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Patrick Vint

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Member since 24 July 2016 | Blog

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Comment 16 Jun 2017

That's the eternal question.  Actually, it's two questions.

A non-profit can turn a profit, oddly enough.  In order to maintain IRS non-profit status, a non-profit corporation has to maintain its non-profit purpose.  If a non-profit makes a profit on activities related to its purpose and uses those funds to pay expenses, it's fine.  It would even be fine keeping those "profits" in a rainy day fund, so long as the fund didn't get to exceedingly large.  However, if the non-profit is making a profit off of unrelated activities, and that profit becomes a significant part of its operations, it could run into serious trouble with the IRS.

I don't have access to the UI's tax records or 501(c)(3) application, but this could be decided on how UI athletics is structured.  To qualify for 501(c)(3) status, an organization must be operated for one of the following purposes: "charitable, religious, educational, scientific, literary, testing for public safety, fostering national or international amateur sports competition, and preventing cruelty to children or animals."  I have always assumed, largely because the UI Foundation handles UI athletics donations, that UI athletics' not-for-profit status is based on the University's status as a whole.  If that is the case, the question becomes whether running a multi-million dollar sports franchise is an activity related to the UI's academic mission.  This is a big reason why the NCAA doesn't want to pay players; with most programs' 501(c)(3) status based on "educational" mission, a for-profit athletic arm with employees could well be out of bounds.  If you look at recent decisions, like the Northwestern NLRB decision in particular, you see that this is in serious doubt.  And if athletics is unrelated to the academic mission, any significant profit-taking would potentially be grounds for losing 501(c)(3) status, which would make donations to the UI no longer tax-deductible.  And that is catastrophic.

If UI athletics has its own 501(c)(3) status as an entity "fostering national or international amateur sports competition," the profit-taking becomes easier, as it is directly a result of its mission. However, the profits themselves could be problematic if this is deemed to be no longer amateur competition.  Furthermore, running a team is no more related to "fostering sports competition" as running Apple is "facilitating phone conversations," which is why I suspect that UI athletics isn't a separate 501(c)(3).

So long story short: We don't know, but any significant profit-taking, even to establish a rainy-day fund, could put large swaths of the UI in serious jeopardy.  Which is why Iowa never shows a profit of any significance.  It's also why Iowa puts so much money into depreciable assets (which generate a gigantic cash-free expense every year) and generally finances those construction projects (which generates yet another expense every year, this time interest on debt service).  Since 2005, salary and scholarship expense have roughly doubled, but facilities expenses have more than quadrupled as Iowa tries to find ways to spend all this cash beyond just giving it to the actual players.  Because if you can't pay them money, surround them with money.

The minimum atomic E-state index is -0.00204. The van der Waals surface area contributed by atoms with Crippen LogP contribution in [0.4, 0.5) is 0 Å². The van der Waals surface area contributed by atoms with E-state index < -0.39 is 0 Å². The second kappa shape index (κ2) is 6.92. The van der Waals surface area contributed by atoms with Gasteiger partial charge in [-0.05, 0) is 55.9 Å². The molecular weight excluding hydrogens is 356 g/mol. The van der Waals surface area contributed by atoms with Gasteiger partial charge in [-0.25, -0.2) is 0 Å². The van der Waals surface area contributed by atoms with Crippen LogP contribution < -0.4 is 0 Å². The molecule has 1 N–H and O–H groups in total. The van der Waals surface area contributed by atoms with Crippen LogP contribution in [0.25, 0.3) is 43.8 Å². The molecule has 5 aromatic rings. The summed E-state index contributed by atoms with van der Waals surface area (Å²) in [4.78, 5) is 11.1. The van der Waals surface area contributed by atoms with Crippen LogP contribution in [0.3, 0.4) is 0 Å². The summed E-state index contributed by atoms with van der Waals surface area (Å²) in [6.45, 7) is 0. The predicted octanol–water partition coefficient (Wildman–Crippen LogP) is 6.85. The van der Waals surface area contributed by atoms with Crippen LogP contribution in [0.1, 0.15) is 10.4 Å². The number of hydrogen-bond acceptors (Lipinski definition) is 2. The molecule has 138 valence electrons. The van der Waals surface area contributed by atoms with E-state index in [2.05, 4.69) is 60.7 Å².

Comment 24 May 2017

It's nothing nearly that fun. My wife was offered a job that we couldn't turn down, and we were preparing for twins (that are now over a year old) and I have some family in the area to help out.

And honestly, it's just trading Iowa State fans for Nebraska fans, and at least Nebraska fans can put up a fight.

Comment 24 May 2017

If you remember Wha Happened? then you're probably going to remember the new version of the Big Ten roundup coming this fall (OOOH CLIFFHANGER).  And yes, I'll go back in the studio this fall and work on a new song.  Too much stuff with getting the site up and running this year (and changing day jobs and keeping toddlers upright) this year to get much of the extra things done.

Comment 08 May 2017

Yeah, possibly.  The Title IX complaints at issue stem directly from Griesbaum's firing; the argument is that they were deprived of their coach due to a firing on different terms than a male coach would have been fired.  Could there have been a different reason for them to file?  Yeah, probably.  Could there have been a different set of athletes filing on the same sort of claim?  Given Barta's track record with female coaches, I'd say there was enough out there.  This just needed a spark and some fuel, and Griesbaum's firing gave it both.

I'm not sure if the Griesbaum suit is going to have any significant impact on the Title IX investigation, oddly enough, because that investigation has already moved on to an examination of bigger issues.  I think the facilities and opportunities problems remain of serious concern, as is the possibility that Iowa is the sacrificial lamb for a federal government that thinks college football has gotten out of hand and needs an example to hold up.  A violation based solely on practice and game facilities would stop stadium and practice facility construction in its tracks across the nation.  The DOE knows that, and if it wants to refocus big schools away from athletics and toward academics, crushing Iowa is a pretty easy way to get there.